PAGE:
Senator WILLIAMS (New South Wales—Nationals Whip in the Senate) (13:43): I rise today to report on a visit undertaken by me and Senator Mark Furner to Georgia on 1 October this year as part of the international contingent of election observers. It was a rushed trip without much notice, as I do not think too many people were keen to go. We had the invitation just a week before, and I am certainly glad that I took part in what I consider to be a very important observation in Georgia.
It is important to bear in mind the brief history of this country before its independence and democratic elections.
It is not a big country—only 69,700 square kilometres—and is bounded on four sides by Russia, Turkey, Armenia and Azerbaijan. It is a country that was part of the Soviet republic and was one of the first to take steps towards independence. That fight for its own identity really began on 9 April 1989 when Soviet soldiers brutally crushed a peaceful rally in the capital, Tbilisi, and 21 people were killed.
Elections in October 1990 put an end to Soviet Georgia and, six months later, a referendum on the restoration of the country's independence was overwhelmingly approved. The first presidential election was held in May 1991, but the President only lasted until January the following year when he and his supporters were expelled from the country. Georgia was then run by a military council until the Constitution was adopted in 1995 and presidential and parliamentary elections were held. Georgia elects a president as head of state for a five-year term and 150 members who are elected for four-year terms. Seventy-seven of the seats are elected through proportional representation and 73 are in single-seat constituencies.
And so it was to this tiny country that Senator Furner and I travelled to observe these democratic elections, which were the seventh legislative elections held since independence. On election day, 1 October, we started at polling booth 19 in the capital, Tbilisi. We noticed how long the queues were and the reason was that, in fact, there were only three voting stations in the polling booth.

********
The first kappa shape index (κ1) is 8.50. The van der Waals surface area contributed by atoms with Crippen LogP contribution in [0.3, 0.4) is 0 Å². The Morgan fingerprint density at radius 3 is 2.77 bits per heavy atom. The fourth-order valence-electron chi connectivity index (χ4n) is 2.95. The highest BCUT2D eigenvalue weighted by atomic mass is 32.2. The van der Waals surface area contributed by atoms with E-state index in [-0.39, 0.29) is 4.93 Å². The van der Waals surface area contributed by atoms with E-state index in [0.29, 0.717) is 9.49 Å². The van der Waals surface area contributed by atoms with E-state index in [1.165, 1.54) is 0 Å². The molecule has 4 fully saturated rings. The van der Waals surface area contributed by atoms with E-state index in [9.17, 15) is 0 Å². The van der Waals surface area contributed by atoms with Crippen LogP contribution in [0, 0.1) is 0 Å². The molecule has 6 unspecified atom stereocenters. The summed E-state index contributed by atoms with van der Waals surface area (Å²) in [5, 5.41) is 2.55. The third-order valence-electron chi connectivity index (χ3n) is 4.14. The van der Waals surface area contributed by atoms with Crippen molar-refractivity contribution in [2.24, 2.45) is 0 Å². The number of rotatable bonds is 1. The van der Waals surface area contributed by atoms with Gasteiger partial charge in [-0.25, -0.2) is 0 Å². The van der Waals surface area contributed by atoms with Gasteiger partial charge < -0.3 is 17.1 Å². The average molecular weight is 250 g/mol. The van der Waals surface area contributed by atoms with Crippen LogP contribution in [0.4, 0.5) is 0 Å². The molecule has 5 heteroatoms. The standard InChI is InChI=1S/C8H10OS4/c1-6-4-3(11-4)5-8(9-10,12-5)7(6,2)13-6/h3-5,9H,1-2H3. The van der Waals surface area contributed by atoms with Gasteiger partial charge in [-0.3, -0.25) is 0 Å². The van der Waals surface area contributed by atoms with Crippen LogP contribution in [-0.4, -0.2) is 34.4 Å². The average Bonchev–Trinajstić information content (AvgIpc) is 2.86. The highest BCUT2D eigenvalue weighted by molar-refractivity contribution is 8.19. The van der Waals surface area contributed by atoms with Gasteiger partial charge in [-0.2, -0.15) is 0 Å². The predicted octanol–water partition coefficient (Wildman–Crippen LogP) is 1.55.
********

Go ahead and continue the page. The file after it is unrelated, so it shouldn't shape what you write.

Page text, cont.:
The situation was similar at polling booth 14 in Tbilisi. We asked why there was such a hold-up and we were told that if you do not vote on that day, you do not vote. There is no pre-poll voting, no postal voting and no absentee voting. The only exception is for the defence personnel serving in Afghanistan, who could make a pre-poll vote.
Senator Furner and I travelled to another polling booth in the city and to two around Gori, which is 60 kilometres west of the capital—the birthplace of one well-known Mr Stalin. Although there was not the same congestion it was obvious that people were very patient, waiting in line.
One of the big problems for the Central Election Commission in Georgia is the uneven distribution of electors in the 84 electoral districts, although there were 71 election precincts for last month's elections. There are 3.6 million people eligible to vote but, in the 84 election districts, numbers range from 154,000 in election districts 6 and 10 to just less than 6,000 in election districts 29 and 46. So basically one member of parliament may have up to 154,000 constituents in their seat while others may have just 6,000 constituents. Of course, we in Australia are used to having electorates of a similar size, population-wise, with about a 10 per cent tolerance—excluding Tasmania and some of their lower house seats.